Into the Lion's Den

by Tom Campbell


May 3, 2003

ObserverTom Campbell
LocationIola, Kansas (Long: 95°24'W Lat: 37°55'N)
EquipmentDiscovery DHQ 8" dobsonian
Eyepieces1.25" Plössls - 25mm (49x), 15mm (81x), 10mm (122x), 6mm (203x), 4mm (305x)
Time10:00pm - 11:30pm CST (04:00-05:30 UT)
TransparencyVery Clear (9/10)
SeeingStable (8/10)
WeatherTemperatures in the lower 60s. There was little or no breeze.

Observing Summary
LEONGC-3226/7, NGC-3377, NGC-3412, NGC-3489, NGC-3607, NGC-3608, NGC-3640, NGC-3810

When I came home at 9:30 tonight, the sky was pristine. Despite the crescent Moon in the west, the sky looked darker than it had for a long time. Maybe a streetlight had burned out somewhere nearby, or perhaps a tree finally leafed out enough to hide it from view. At any rate, despite the late hour, I hauled out my equipment.

After only cooling down my telescope for a few minutes, I swung it over to M51. Man, that was a lot brighter than I'd seen it recently. Just for a test, I quickly pointed to M101. I can rarely see this galaxy from my backyard. Sure enough, tonight it was there, appearing as a large, faint glow. I decided to dig out my Herschel 400 list, and dig out a few galaxies while I could. Leo was high overhead, so I started there.

NGC 3607LeoElliptical Galaxy10:05pm CDT
RA: 11h 16m 55sDec: +18° 03'Mag: 9.9

This was a fairly bright elliptical galaxy near the hindquarters of Leo. The shape was difficult to determine, but the core appeared stellar. Several nearby field stars were about the same magnitude as the core. The halo was easily seen with averted vision, but difficult with direct vision. The best view was at 203x. NGC-3608 was in the same field.

NGC 3608LeoElliptical Galaxy10:05pm CDT
RA: 11h 16m 59sDec: +18° 09'Mag: 10.7

This elliptical galaxy was in the same field as NGC 3607, but it was fainter. The core was stellar, but faint. The nebulous halo could only be seen with averted vision. It was oriented in a slightly different direction than NGC 3607. The best view was at 203x.

NGC 3344Leo MinorSpiral Galaxy10:25pm CDT
RA: 10h 43m 31sDec: +24° 55'Mag: 10.5

This face-on spiral showed a stellar core. A bright field star was superimposed on the outer edge of the galactic disk, and gave this galaxy a strange appearance. To me, it looked more like a comet breaking up than a galaxy. The best view was at 122x, but its overall shape was difficult to determine.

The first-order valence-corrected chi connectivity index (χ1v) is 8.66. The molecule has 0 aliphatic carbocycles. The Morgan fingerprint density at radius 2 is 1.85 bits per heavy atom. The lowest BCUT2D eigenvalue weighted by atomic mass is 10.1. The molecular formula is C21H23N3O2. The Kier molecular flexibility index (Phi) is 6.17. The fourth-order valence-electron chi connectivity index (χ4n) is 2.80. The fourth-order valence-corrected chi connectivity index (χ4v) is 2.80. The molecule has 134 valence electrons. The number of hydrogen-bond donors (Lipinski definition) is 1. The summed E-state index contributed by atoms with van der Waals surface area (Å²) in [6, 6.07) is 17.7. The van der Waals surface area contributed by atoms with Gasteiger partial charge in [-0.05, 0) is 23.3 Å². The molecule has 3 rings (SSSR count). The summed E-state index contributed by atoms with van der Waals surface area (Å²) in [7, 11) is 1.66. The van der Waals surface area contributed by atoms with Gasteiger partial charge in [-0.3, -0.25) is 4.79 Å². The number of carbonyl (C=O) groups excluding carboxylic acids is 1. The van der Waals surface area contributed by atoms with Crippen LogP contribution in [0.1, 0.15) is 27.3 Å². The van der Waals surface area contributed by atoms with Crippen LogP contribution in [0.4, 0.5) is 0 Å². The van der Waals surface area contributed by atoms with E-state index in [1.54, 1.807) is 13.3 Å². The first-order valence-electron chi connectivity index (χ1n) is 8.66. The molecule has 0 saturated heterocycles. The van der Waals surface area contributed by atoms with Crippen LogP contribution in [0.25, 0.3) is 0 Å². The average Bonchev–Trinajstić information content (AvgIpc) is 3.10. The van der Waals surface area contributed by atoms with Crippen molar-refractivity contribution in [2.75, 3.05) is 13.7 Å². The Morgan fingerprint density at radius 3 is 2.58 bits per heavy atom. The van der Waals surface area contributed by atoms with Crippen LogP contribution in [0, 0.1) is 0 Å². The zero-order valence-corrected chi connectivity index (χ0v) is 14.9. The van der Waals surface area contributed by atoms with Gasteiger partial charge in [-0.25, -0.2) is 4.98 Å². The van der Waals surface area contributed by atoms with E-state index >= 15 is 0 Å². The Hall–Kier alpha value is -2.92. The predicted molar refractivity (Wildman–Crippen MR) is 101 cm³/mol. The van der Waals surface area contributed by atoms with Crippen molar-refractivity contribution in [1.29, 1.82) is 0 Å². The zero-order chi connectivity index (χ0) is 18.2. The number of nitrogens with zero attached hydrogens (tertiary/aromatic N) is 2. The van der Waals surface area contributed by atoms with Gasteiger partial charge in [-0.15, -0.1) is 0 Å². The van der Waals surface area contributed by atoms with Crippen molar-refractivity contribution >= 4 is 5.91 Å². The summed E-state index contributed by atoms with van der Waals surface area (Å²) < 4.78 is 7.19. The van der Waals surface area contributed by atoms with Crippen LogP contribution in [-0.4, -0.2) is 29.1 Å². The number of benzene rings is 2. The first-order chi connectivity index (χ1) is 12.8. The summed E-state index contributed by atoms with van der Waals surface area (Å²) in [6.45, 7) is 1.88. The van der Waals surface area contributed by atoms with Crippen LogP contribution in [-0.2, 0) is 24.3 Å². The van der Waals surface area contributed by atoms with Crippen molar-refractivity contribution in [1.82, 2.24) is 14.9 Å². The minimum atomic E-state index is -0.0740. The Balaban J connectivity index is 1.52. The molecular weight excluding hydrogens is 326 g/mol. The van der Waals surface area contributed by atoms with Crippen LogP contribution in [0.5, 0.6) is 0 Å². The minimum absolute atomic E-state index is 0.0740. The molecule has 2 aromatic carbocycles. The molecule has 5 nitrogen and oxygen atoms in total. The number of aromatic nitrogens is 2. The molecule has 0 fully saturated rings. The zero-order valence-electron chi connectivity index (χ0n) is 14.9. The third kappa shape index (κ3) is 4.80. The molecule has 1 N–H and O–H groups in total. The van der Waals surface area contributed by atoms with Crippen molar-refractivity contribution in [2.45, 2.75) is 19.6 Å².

NGC 3226/7LeoInteracting Galaxies10:45pm CDT
RA: 10h 23m 27sDec: +19° 54'Mag: 10.3

These galaxies were difficult to detect in my telescope, but with averted vision, they appeared as a dark gray exclamation point. With averted vision, the core of NGC 3226 appeared stellar, while the other galaxy was a bit brighter near the middle. The best view was as 81x.

NGC 3412LeoLenticular Galaxy10:55pm CDT
RA: 10h 50m 53sDec: +13° 25'Mag: 11.5

This galaxy showed a stellar core, best seen with averted vision. The galaxy was faint and appeared somewhat round. The best view was at 81x.

NGC 3377LeoElliptical Galaxy11:00pm CDT
RA: 10h 47m 42sDec: +13° 59'Mag: 11.2

This galaxy was faint, with a stellar core. It was slightly elongated, but no details were visible. The halo could barely be seen with averted vision. The best view was at 81x.

NGC 3489LeoLenticular Galaxy11:05pm CDT
RA: 11h 00m 18sDec: +13° 54'Mag: 11.1

This galaxy showed a fairly bright, stellar core which could be seen with direct vision. The outer halo was faint, and appeared spherical. The best view was at 81x.

NGC 3810LeoSpiral Galaxy11:15pm CDT
RA: 11h 40m 59sDec: +11° 28'Mag: 11.4

This galaxy was real faint. It showed up best at 81x, appearing slightly elongated. With averted vision, the core almost became stellar, but not quite; rather it just brightened significantly.

NGC 3640LeoElliptical Galaxy11:20pm CDT
RA: 11h 21m 07sDec: +03° 14'Mag: 11.4

This galaxy was small and fairly faint. At 81x, it appeared almost spherical, with a stellar core. It reminded me more of a faint globular cluster than a galaxy.

I had recently acquired one of the new Orion Expanse 6mm eyepieces, and I was anxious to try it out. I had hoped that the wide field and moderately high magnification would offer good views of nebulae and globular clusters. M13 was climbing higher, so I aimed the telescope. At low power (49x), several stars were resolved. I switched to the Expanse (203x) and ... WOW! The view was incredible.

I already had a 6.5mm eyepiece, but it had little eye relief and a small field, and I had to adjust the telescope every few seconds to keep objects in sight. Now, the high-power view of M13 just seemed to hang there, allowing me to soak it in completely. It gave my eyes enough time to concentrate on details before having to move the telescope, just as I had hoped. The eyepiece wasn't perfect; it did show some field curvature at the outer edges, but at first light, I'd say it was definitely worth the money.